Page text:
After several months of sustained activism (passing out flyers, hosting public events and attending long school board meetings) Hate Out of Winston, a local activist group that came together during Winston’s Confederate statue controversy has succeeded in getting WSFC Schools to consider universal African American history classes in the fall. (Mandatory sounds so negative, learning African American history is a positive for WS/FCS students regardless of the color of their skin. That’s why I’m using the term universal instead of mandatory.)
Earlier today, Triad City Beat reported that “that the curriculum committee of the Winston-Salem/Forsyth County School Board will consider adding a mandatory African-American studies class to the high school curriculum at its October meeting.” Jordan Green’s article noted that several local Black politicians are publicly supporting universal African American history classes. Student Minister Effrainguan Muhammad told Green that the “Winston-Salem Local Organizing Committee has been asking for a mandatory African-American studies course for the past three years” only to get the runaround from the WSFC School Board. WSFC School Board Vice-Chair, Barbra Burke emphatically stated that the days of the board ignoring the community’s demand for universal African American history courses is over.
Universal African American history classes in WSFC Schools is a progressive proposal that both Republican and Democrat members of our “equity” school board should support. It isn’t a partisan issue. African American history can empower Black students, but it can also do a world of good for non-Black students by eliminating ignorance and misunderstandings. African American history is American history if you don’t African American history, then you don’t know American history.
While the push to get the school board to adopt universal African American history classes has received a fair amount of local press coverage, an African American history initiative that the City Council passed back in April has received very little coverage. The City’s African American Heritage Action Initiative Committee is tasked with connecting “all sectors of the African American community and a create a vision for incorporating African American contributions to the ongoing history of the City.”
The City Council has many committees appointed by the mayor that are of dubious value to the people of Winston-Salem. But a committee tasked with compiling Winston’s African American history is a worthwhile project. We all need to appreciate the contributions that African Americans have made in Winston. It was Black labor in Reynolds’ factories that produced the wealth that put Winston on the map. The unionization of RJ Reynolds Tobacco Company in the 1940s by the mostly Black women and men of Local 22 produced a “civil-rights unionism” that remains Winston’s most progressive political achievement.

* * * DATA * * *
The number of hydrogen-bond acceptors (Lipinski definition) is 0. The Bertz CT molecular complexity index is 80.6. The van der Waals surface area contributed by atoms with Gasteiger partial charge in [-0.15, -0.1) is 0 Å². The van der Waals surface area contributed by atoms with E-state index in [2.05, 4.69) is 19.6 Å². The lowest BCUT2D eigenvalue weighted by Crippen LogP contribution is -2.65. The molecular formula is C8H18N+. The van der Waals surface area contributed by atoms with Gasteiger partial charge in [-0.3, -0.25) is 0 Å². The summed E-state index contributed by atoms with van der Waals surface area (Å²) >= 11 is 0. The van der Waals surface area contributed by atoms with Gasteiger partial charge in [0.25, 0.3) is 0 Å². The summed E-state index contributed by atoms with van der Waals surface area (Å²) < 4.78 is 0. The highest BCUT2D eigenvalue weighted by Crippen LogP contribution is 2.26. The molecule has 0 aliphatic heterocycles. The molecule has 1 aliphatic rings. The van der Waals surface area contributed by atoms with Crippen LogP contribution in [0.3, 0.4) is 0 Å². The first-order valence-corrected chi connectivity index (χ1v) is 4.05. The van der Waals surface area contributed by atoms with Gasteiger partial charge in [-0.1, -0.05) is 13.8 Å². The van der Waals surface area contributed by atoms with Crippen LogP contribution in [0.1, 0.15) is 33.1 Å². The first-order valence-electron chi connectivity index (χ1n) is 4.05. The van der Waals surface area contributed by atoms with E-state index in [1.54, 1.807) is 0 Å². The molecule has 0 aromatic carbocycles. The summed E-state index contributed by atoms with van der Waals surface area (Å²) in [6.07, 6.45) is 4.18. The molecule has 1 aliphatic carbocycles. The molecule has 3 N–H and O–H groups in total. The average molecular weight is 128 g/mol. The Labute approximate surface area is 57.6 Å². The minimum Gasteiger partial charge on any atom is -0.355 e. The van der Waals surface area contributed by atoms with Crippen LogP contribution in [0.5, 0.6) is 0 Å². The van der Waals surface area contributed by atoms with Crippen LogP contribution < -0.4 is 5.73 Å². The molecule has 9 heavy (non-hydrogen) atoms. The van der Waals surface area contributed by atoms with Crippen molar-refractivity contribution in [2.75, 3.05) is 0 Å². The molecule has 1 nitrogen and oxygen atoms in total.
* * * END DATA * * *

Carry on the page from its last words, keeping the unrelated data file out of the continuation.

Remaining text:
Universal African American history in our schools and a comprehensive collection of local African American history from the City, these are two initiatives that we should all support.
But we must not stop there. Winston needs to come to terms with the legacy of Jim Crow and Papa Reynolds. We must examine how racism in its many forms has shaped the separate and unequal city that we live in today. Winston needs to take a page from Durham. Durham’s Bull City 150 project is a systematic look at the role of racism and exploitation in a fellow tobacco town. But beyond learning about the particulars of local Black history, Annette Scippio’s committee or another independent body should focus on the debt that African Americans in Winston are owned for decades of systematic exploitation and marginalization. Winston needs a Bull City 150-like initiative.
“The mission of Bull City 150 is to invite Durhamites to reckon with the racial and economic injustices of the past 150 years and commit to building a more equitable future. We believe that history is a powerful tool of meaning-making, and that the stories we tell each other impact the policies we create and the ways we come together to address the challenges in our community today.
Bull City 150 uses public history exhibitions to do extensive community engagement and to facilitate educational opportunities, deep dialogue, and a collective reckoning about how we got here and what is needed to ensure a that we do not repeat the mistakes of the past. We encourage visitors to make a personal connection to the past, gain a deeper appreciation for the impact history has on the present, and question their own role as history-makers.”